McKasson & McDonald – Harbour
Self-Released – 2017
Scottish fiddle style player Ryan McKasson and vocalist and guitarist Eric McDonald teamed up to release their first full-length album, Harbour. The narrative power of McDonald’s vocals joins the darker riffs of McKasson’s fiddle for an album with pluck, depth, and good reels aplenty.
Waterside harbours offer refuge to wayfarers, to those who may be arriving or departing, bidding farewell or remaining, a theme that runs through the lyrics of Harbour. The album opens with The Bay of Biscay, a ballad of longing that sets the stage for the waterfront theme of Harbour.
Flander’s Shore speaks of the heartbreaking departure of a swoon-worthy sailor and the fiddle, and Let the Cold Wind Blow is a heartfelt, sincere farewell. McDonald’s vocal artistry has a compelling clarity and authenticity. Jeremiah McLane joins the album on several tracks including Brook Leigh and a cover of Kris Drever‘s Mark the Hard Earth with a soulful accordion.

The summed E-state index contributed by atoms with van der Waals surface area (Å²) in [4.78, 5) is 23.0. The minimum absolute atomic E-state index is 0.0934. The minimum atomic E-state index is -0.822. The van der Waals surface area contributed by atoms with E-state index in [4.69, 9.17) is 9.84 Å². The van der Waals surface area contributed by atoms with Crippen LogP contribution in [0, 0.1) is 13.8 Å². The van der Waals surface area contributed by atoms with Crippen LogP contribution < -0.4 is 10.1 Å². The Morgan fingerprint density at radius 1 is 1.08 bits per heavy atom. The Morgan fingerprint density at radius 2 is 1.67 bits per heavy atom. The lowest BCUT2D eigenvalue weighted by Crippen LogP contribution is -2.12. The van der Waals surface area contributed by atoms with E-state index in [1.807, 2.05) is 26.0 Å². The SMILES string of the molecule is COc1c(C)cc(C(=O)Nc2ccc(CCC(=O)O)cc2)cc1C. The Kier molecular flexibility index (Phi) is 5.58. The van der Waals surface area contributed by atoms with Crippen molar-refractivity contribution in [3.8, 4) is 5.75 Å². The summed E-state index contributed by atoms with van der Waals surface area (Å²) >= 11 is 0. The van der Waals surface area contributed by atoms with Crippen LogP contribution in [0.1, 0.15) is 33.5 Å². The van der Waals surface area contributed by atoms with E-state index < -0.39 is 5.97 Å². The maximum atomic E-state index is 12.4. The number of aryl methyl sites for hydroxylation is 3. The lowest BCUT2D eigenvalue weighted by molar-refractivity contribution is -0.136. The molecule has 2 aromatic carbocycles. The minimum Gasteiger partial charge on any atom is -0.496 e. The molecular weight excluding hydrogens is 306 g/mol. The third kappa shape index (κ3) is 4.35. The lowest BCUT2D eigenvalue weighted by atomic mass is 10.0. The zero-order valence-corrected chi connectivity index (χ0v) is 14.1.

The jigs on Harbour are a delight, prone to sparking impromptu kitchen ceilidhs. Strathspeys and Reels begins with a steady beat that dissolves into the sort of reel that leaves you breathless after furious twirling. The Cheese Closet is a wistful, toe tapping number, and Three Jigs in One Flat sounds like a dramatic dance in a country hall. McKasson’s fiddle has a solo moment in Theme For Scotland before joining with a second fiddle in a masterful demonstration of tension and resolution.
McKasson and McDonald set out to “explore the dark corners floating on the edges of tradition,” which they achieve beautifully in Harbour. The melancholic and joyful tones in the album weave together–the upbeat Fair Annie ends on a surprising, but fitting minor note and the high drama of Three Jigs in One Flat contrasts with the warmth of McDonald’s guitar. My favourite track on the album, Geordie exemplifies this exploration, the synthesis between old music and new voices, dark tones and joyful reels.
Order it here: https://www.mckassonandmcdonald.com